Sarah R. (booktopia) reviewed Howards End (Barnes Noble Classics Series) (BN Classics Trade Paper) on
The personal and political intertwine in Forster's novel about two sisters of liberal and artistic temperament whose lives collide with those of a status-driven father and son. This exploration of class and money illuminated the changes taking place in Edwardian England.
-This book is from the Barnes & Noble Classics series.-
"Only Connect," Forster's key aphorism, informs this novel about an English country house, Howards End, and its influence on the lives of the wealthy and materialistic Wilcoxes; the cultured, idealistic Schlegel sisters; and the poor bank clerk Leonard Bast. Bringing together people from different classes and nations by way of sympathetic insight and understanding, Howards End eloquently addresses the question "Who shall inherit England?"
William W. (walkington) reviewed Howards End (Barnes Noble Classics Series) (BN Classics Trade Paper) on
E.M. Forster's Howard's End is absolutely one of the best books I have ever read. It contrasts beautifully the slower-paced, home and land loving, stop and smell the roses, personality, which wants, at its most basic level, to "only connect," and the up-and coming-man making a name for himself in financial circles. Sentimentality be damned--money is the most important thing in the world, and the more you can get your hands on, the better person you are, at least Henry Wilcoxe thinks so. Through a series of tragedies, that end up striking pretty close to Henry's nearest and dearest, he gradually, as like a child, begins to relearn what human interaction is all about--only connecting, finally, near the end, with the beauty, honor, love and devotion from those around. This is truly a story of how a man who has won the world, nearly loses his soul in the process. Beautiful writing throughout. Lyrical prose that melts off your mental tongue as you hear the characters speak. cannot praise it enough. This just my reading copy--I keep a leather bound "show" copy on my bedside table because sometimes I just want to read a few lines before I sleep.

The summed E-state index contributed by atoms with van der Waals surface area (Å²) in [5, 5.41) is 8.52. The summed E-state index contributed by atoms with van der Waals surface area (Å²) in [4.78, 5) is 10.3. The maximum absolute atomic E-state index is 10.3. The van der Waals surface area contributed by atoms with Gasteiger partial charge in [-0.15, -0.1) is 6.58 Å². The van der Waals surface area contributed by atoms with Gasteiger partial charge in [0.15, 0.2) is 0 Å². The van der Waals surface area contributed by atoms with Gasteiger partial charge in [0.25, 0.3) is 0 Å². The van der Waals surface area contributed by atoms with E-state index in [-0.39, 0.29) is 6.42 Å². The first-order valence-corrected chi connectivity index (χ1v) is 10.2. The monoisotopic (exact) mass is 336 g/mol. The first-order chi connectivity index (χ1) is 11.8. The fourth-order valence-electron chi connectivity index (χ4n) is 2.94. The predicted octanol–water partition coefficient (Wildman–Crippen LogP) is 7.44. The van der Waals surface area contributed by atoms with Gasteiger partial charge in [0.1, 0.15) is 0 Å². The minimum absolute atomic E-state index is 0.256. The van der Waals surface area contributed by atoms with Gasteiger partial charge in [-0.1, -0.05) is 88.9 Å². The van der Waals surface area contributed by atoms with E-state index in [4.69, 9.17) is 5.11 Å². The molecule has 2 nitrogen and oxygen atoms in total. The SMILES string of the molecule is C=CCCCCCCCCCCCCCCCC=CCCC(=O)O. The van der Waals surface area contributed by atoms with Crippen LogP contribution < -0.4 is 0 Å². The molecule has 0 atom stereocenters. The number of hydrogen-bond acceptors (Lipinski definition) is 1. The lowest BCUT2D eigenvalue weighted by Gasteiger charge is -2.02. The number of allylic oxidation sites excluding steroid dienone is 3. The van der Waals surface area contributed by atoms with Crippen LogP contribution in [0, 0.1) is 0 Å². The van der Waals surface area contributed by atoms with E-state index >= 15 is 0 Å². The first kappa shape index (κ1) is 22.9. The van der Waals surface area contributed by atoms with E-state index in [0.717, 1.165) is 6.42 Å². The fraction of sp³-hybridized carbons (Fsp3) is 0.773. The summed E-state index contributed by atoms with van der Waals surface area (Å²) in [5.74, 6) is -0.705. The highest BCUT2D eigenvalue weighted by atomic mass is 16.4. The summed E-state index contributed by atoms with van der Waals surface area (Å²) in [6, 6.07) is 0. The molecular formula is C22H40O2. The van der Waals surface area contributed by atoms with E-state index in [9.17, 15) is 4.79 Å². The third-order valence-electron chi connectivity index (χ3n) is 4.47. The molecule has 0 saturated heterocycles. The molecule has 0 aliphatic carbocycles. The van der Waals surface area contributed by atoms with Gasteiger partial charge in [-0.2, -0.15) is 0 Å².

The characters of the Wilcox and Schlegel family members stay with you long after the book is back on the shelf. The title comes from Mrs Wilcox's family home, Howards End. The contrast is between free-thinking, imaginative intellectuals and business oriented, financially secure capitalists. The conflicts are between the classes, and between the sexes. E. M. Forster creates moments of humor and tragedy, but overall I consider this story his masterpiece. It deserves more than one read.
At the turn of the twentieth century, three families meet by chance and their lives become hopelessly intertwined. Each family represents a gradation of English middle class: the rich capitalists, the intellectual bourgeoisie, and the struggling lower-middle class. The novel quickly becomes a sociological study and a platform for the authors philosophy. The events in the novel all tend to gravitate towards a country house dubbed Howards End. The tone of the novel is strikingly intellectual but often events are clouded in glittering prose. The explanation comes pages later, yet still in a roundabout way. The reader can guess what has happened; why not blurt it out? While the sequence of events is straightforward and logical, at times the intervening writing and dialogue are tedious at best.
This book was a little difficult to read because of the old fashioned style, but by the end I was almost talking like they do in the story. Mr. Forster has a real insight into the emotions and hang-ups that people had during the time this story takes place.
Howard's End, published in 1910 to a chorus of praise, expresses, more perhaps than any other of his novels, themes close to Forster's heart.
In this story of two sisters and their very different paths in life Forster voiced many of his apprehensions about the future, and it has become more relevant than ever as a statement of humane, civilised values, while its subtle characterisation, its blend of irony and lyricism, its humour and its welath of unobtrusive symbols, make it one of the great English novels.
You know how Lost in Space would be all campy for a few episodes, with a galactic beauty pageant here, and yet another alien who drives a golf cart there, and everyone edgy that Doctor Smith might accidentally encounter a Y-chromosome at any moment and explode with megaton force? But then, a few times a season, there would be just some super-intense thing, like they were about to literally fly into the sun, and the drama was really jarring?
Howard's End, which is surprisingly not about a guy considering euthanasia, has sort of the same feel for me. Lots of gentle teasing from afar of the silly English upper class, whom we kid because we love, and then BAM!
I promised myself I wouldn't spoiler. I promised myself I wouldn't spoiler. I promised myself I wouldn't spoiler.
Look, it's a good book, with lots of similar looks at Edwardian self-inflicted-drama as Room with a View, or some books by George Eliot have, but be ready for some real intensity, and some real downers, man.